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Teacher-Created Web Site Has 'Write' Stuff!


Curriculum CenterAre you tired of correcting the same stultifying stories and plodding reports? Let California teacher Michelle Bergey and her good friend Professor Pen help your students learn to write with skill and flair!

"Good morning, boys and girls," you say, putting on a brave and cheerful face. "This morning we are going to write about ... "

Too late! You've already lost your students' interest. The groans have drowned you out! You're determined, however, so you press on.

Professor Pen's 'Handy' Guide to Writing Five Paragraphs

The following is an excerpt from the Give Me Five! activity, one of the original resources you'll find on teacher Michelle Bergey's Ace Writing! Web site.

Give me five! OK, I know it's corny, but you always have your hand "handy" to help you remember to write five quality, related paragraphs.

1. Thumbs Up! (Count your upraised thumb as number one.) Start with an introductory paragraph that grabs your readers' attention and entices them to read on. In the introductory paragraph, give the reader an idea of what your topic will be. A "quality" paragraph will have a topic sentence that is supported by several other sentences.
2, 3, 4. Make Your Points! (Count your first three fingers as 2, 3, and 4.) Your next three paragraphs will make your points about your topic. They support your introductory paragraph. They are also known as the "middle" of your essay.
5. Close! (Close your fist on the count of the last finger.) Close your essay by summarizing what you have said. A powerful essay will make sure all your paragraphs work together as a team, with the closing restating --in different words --what you have said.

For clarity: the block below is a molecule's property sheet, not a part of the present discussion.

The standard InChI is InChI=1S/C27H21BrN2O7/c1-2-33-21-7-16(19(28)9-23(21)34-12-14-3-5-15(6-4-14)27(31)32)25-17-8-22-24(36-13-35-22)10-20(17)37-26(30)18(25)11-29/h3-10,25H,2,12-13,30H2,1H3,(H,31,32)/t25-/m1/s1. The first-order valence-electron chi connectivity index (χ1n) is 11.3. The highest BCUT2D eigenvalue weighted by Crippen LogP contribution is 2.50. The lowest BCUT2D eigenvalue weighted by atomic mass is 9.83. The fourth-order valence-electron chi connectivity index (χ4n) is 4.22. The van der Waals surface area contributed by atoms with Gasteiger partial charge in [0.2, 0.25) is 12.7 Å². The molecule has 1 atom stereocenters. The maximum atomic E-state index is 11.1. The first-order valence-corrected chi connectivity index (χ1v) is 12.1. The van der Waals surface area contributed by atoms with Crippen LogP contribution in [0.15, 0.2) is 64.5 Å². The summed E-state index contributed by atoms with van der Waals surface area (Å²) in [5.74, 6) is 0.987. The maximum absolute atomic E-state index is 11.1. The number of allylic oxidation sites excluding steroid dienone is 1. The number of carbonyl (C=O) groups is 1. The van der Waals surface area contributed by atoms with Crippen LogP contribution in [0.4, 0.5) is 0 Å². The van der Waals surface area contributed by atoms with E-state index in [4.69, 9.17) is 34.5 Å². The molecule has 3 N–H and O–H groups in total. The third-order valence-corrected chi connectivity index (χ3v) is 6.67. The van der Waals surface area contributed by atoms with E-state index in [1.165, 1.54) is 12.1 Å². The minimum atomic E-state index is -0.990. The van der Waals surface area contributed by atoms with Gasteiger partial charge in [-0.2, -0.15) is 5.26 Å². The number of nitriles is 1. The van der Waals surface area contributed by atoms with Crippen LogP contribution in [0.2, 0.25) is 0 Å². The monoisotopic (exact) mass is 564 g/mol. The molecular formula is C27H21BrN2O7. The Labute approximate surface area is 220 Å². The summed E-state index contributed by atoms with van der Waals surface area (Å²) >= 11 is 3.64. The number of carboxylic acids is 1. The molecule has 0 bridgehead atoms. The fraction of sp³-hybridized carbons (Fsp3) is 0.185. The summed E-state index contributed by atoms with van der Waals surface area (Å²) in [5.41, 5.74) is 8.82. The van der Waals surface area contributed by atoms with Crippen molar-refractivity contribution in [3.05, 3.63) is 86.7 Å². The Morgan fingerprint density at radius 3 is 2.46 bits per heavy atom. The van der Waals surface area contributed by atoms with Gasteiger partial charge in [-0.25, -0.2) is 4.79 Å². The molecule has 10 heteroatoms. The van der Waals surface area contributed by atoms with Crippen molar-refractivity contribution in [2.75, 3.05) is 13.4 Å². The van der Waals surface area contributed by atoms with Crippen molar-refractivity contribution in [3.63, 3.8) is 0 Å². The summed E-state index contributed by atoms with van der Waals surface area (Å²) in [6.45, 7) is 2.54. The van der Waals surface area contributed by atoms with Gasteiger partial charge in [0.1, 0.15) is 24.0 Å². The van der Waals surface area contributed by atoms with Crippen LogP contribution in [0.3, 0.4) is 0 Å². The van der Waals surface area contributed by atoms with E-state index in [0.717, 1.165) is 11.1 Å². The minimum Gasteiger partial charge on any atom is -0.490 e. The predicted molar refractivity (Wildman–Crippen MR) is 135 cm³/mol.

"Just put your pencil on the paper," you beseech the reluctant writers who 'can't think of anything to say.'

"Do your best!" you prod the timid spellers, stalled by nearly every word.

"Organize your thoughts," you tell the most prolific, who write faster than they can think.

"Pay attention to your words, your voice, your audience, your sentence structure, your punctuation and capitalization," you remind them all.

"Oh, by the way, be creative. Have fun!"

Can there be, you wonder, any other area of the curriculum quite as difficult to teach as writing?

Certainly, no subject requires elementary school students to master as many skills and muster as much creativity as writing does. Nothing is more important to your students' ability to convey what they know in every other subject.


"Writing," according to California teacher Michelle Bergey, "is a hard subject to teach and very time-consuming, so it's often overlooked in a busy classroom. However, writing well provides fantastic benefits to students.

"A lot of research shows that students who are taught to write have a better vocabulary, develop better reading skills, and do better on standardized tests than students who are not taught to write well," Bergey explained.

Bergey, who teaches fifth grade at Twentynine Palms Elementary School, in Twentynine Palms, California, told Education World that teachers and administrators at her school decided to focus on student writing during the coming year. To prepare for that initiative, Bergey spent a summer creating a Web site she uses to teach writing to the school's fifth graders.

"My goal," Bergey said, "is to have more than enough material for the entire school year so our team can focus on quality instruction and delivery rather than on planning."

The result of Bergey's efforts is Ace Writing, a site that can make teaching writing easier than you ever imagined --and writing more fun than your students ever dreamed!


"The first step for me," Bergey told Education World, "was to take our district's writing rubric and standards and try to make them easier for students, parents, and teachers to understand."

To accomplish that goal, Bergey called on her "good friend" Professor Pen to lead visitors through the site --and through the intricacies of learning how to write. In the section How to Get an A in Writing, Professor Pen displays the district's writing rubric and thoroughly discusses the five areas of writing that Morongo Unified School District teachers consider as they determine student grades. The five areas are :